←Hardcover • Paperback→
Also, just for fun, here are some covers I mocked up myself from back when the publisher asked, “Do you have any cover ideas of your own?” I always have cover ideas. Not good ones. But I have them. So, since I can’t tell the difference between politeness and a genuine question, I mock things up. Like this:
You might notice that all my ideas involve putting my own name in really big type. That’s just coincidence.
Finally, I have seen this but don’t know what it is. Large print edition, I’m guessing. Ironically, the image is tiny and difficult to see clearly.
If you don’t have a copy of Providence, and want one in paperback, you can find some buy links here. If you aren’t sure whether you want one in paperback, here is a list of amazing reviews. The Daily Mail says it’s “such a blast you almost overlook how clever it is,” and they’ve never been wrong about anything, so there you go.
Update: I missed one! There is also this German translation, which releases June 14, 2021. The Germans are usually pretty bold with their covers, but in this case they’ve gone for the tried-and-tested “honking big spaceship”. I have to say, I’m not a big fan of those lines that are supposed to show it’s moving really fast. I think we could do without those. But it is a neat-looking ship. The word “roman,” by the way, means “novel,” to make it clear that we aren’t actually sending AI spaceships off to fight aliens in real life.
In PROVIDENCE, did the main ship have a name? If so, I somehow missed it :( Several other Providence-class vessels were named.
You’re right! It surely has a name, but we never find out what it is. Everyone calls it “the ship.”
This is one of those oh-so-clever arty author choices, so sorry about that. The idea is to make the ship feel a little more mysterious, more like the fabric of the environment (like “the earth” or “the air”), and also emblematic of the whole collection of AI ships in general. Because, not to get too spoiler-y, there is no real difference between one ship, all the ships, and the corporation that makes the ships. I encourage you to view them all as a single entity.
That goes for the salamanders, too. And maybe the humans! The crew are individuals, but they’re also cogs in the wheel of a military war machine, which grinds toward a particular outcome regardless of the hopes/dreams/desires of each person. So from the perspective of a salamander, or a ship, there may be no practical difference between the people, either.
I’m not a big believer in oh-so-clever arty author devices, because I feel like the worst thing you can do to a reader is remind them they’re reading a book. But if I can slip in something like this without you noticing, I’ll do it.
Do you think young people should get better care or be prioritized in hospitals? For example, let’s say there is a 20 year old and a 75 year old who both have COVID and are in need of a ventilator. But there is only one left. Who would you give it to?
Great question. The easy answer, of course, is to give it to the 20-year-old, since s/he has more years of productive life left, which can be extracted and sacrificed to our corporate overlords. But consider this: Perhaps the 75-year-old is a CEO, or sits on the board of a major company. In that case, he or she is probably capable of stoking capitalism’s engine room with hundreds or even thousands of lives.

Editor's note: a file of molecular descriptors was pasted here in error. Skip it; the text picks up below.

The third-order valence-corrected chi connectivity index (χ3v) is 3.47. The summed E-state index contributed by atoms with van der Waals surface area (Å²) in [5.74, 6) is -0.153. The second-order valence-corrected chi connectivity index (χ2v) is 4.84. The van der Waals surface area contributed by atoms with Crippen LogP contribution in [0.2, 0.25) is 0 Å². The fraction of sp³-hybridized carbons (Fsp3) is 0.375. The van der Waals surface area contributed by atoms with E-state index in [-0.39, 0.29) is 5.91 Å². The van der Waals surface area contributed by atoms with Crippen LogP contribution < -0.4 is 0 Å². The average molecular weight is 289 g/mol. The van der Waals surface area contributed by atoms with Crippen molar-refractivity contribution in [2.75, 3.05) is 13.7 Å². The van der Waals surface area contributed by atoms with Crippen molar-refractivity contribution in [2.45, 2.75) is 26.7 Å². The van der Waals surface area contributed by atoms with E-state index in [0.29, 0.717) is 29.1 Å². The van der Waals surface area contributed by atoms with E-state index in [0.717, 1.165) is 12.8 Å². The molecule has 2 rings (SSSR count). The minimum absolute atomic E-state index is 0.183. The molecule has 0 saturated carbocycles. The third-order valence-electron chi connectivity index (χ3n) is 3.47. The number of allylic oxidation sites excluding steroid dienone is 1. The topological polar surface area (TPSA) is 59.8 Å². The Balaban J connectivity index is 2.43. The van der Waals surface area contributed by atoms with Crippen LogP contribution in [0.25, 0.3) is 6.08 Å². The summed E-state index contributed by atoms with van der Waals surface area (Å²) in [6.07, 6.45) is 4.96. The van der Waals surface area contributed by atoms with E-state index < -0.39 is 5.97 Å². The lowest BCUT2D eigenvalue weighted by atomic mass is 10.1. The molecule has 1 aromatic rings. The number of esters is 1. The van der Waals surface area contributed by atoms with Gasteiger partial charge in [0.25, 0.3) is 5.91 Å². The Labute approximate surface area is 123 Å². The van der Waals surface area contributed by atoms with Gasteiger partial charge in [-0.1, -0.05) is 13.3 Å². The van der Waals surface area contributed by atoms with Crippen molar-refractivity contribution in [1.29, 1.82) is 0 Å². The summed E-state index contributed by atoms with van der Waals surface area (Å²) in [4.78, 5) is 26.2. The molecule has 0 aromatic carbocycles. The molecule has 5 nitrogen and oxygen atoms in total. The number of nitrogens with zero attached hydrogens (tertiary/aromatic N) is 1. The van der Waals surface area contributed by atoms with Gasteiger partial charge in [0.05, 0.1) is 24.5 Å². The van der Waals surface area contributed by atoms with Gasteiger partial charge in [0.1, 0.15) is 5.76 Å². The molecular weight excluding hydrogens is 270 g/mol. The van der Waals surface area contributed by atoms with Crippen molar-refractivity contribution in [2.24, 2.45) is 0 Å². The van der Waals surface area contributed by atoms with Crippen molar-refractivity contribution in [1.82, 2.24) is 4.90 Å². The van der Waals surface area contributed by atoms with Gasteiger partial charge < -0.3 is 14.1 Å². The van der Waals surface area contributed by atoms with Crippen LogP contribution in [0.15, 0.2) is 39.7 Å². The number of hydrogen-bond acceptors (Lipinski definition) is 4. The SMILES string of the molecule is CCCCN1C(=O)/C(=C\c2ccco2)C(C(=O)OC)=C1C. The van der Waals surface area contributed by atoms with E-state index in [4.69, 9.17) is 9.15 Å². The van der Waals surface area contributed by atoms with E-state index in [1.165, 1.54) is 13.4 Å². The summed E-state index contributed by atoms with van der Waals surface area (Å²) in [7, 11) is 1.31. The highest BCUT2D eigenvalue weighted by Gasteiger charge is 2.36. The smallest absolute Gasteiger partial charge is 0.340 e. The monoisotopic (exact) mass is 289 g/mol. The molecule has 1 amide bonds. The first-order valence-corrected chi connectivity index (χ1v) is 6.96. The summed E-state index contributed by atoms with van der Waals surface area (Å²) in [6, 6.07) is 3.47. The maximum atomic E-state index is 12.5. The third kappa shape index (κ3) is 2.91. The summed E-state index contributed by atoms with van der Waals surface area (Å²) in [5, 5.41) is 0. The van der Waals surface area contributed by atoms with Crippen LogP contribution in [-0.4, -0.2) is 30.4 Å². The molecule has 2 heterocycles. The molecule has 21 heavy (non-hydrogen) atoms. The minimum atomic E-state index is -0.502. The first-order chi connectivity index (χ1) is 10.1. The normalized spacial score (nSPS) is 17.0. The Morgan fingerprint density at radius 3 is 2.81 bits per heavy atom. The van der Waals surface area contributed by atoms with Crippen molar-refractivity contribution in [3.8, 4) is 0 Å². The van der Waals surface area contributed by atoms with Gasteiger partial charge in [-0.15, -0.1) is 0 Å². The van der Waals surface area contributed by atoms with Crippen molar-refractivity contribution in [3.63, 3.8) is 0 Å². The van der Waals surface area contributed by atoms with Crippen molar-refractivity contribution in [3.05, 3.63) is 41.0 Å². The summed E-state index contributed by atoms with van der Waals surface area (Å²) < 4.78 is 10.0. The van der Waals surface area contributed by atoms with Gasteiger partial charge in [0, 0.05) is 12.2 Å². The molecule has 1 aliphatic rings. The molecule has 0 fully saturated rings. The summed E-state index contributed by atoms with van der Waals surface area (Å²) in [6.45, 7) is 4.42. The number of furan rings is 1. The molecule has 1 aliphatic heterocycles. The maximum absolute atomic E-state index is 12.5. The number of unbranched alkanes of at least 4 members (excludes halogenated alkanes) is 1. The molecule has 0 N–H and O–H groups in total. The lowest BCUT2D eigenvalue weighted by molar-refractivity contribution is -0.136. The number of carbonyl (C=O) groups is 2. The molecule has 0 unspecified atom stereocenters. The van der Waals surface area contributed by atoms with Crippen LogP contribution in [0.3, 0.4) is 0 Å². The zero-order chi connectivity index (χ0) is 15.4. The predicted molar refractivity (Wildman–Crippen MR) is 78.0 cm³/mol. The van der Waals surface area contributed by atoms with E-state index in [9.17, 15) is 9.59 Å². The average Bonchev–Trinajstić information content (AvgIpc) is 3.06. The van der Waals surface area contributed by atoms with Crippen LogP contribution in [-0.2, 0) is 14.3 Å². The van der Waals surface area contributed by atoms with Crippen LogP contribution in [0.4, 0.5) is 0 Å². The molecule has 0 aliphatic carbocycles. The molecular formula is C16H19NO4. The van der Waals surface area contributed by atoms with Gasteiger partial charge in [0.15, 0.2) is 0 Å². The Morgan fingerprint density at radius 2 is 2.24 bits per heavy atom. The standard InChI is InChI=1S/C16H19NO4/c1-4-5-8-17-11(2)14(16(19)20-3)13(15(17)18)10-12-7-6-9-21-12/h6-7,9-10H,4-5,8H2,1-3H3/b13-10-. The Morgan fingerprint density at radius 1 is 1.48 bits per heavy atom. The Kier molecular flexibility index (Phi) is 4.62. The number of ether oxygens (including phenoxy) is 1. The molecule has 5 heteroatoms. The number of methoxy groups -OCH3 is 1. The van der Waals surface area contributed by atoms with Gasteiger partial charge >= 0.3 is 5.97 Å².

So it’s not as simple as it appears. I also have to consider whether the 20-year-old might notice I’m carrying a ventilator and physically wrestle it from me before I can apply its life-giving grace to the shriveled husk of the 75-year-old Chevron board member who’s spent his/her life trading away the planet’s climate for profit. I mean, it’s unlikely, since this 20-year-old needs a ventilator. I can probably fight off someone who can’t breathe properly. But it would be truly humiliating if I failed, and had the ventilator ripped from my hands, under the watery, yellowing eyes of a corporate titan.
Of course, these are the kinds of tough decisions our brave front-line medical workers have to make all the time. Let me tell you, I don’t envy the doctor who has to decide whether a sick patient has enough economic potential to justify the patent-inflated cost of a life-saving medicine. That must be hell. But I suppose you don’t get into that field unless you’re willing to look a patient in the eye and judge their net worth.
Bottom-line, I just hope that one day we have technology to free us from this kind of heart-wrenching dilemma. I imagine a future in which patients can submit their economic potential statements over the internet, thereby saving them an expensive and time-consuming trip to a hospital in the event that the algorithm calculates they represent a negative cost-benefit healthcare scenario. I know what you’re thinking: “But Max, the time and financial hit to economically unproductive citizens is of no consequence. If anything, it’s mildly stimulating to the transport sector.” Still, I like to hope that one day things might be different. Not soon, obviously. Not if it will cost us anything. But let’s keep hoping.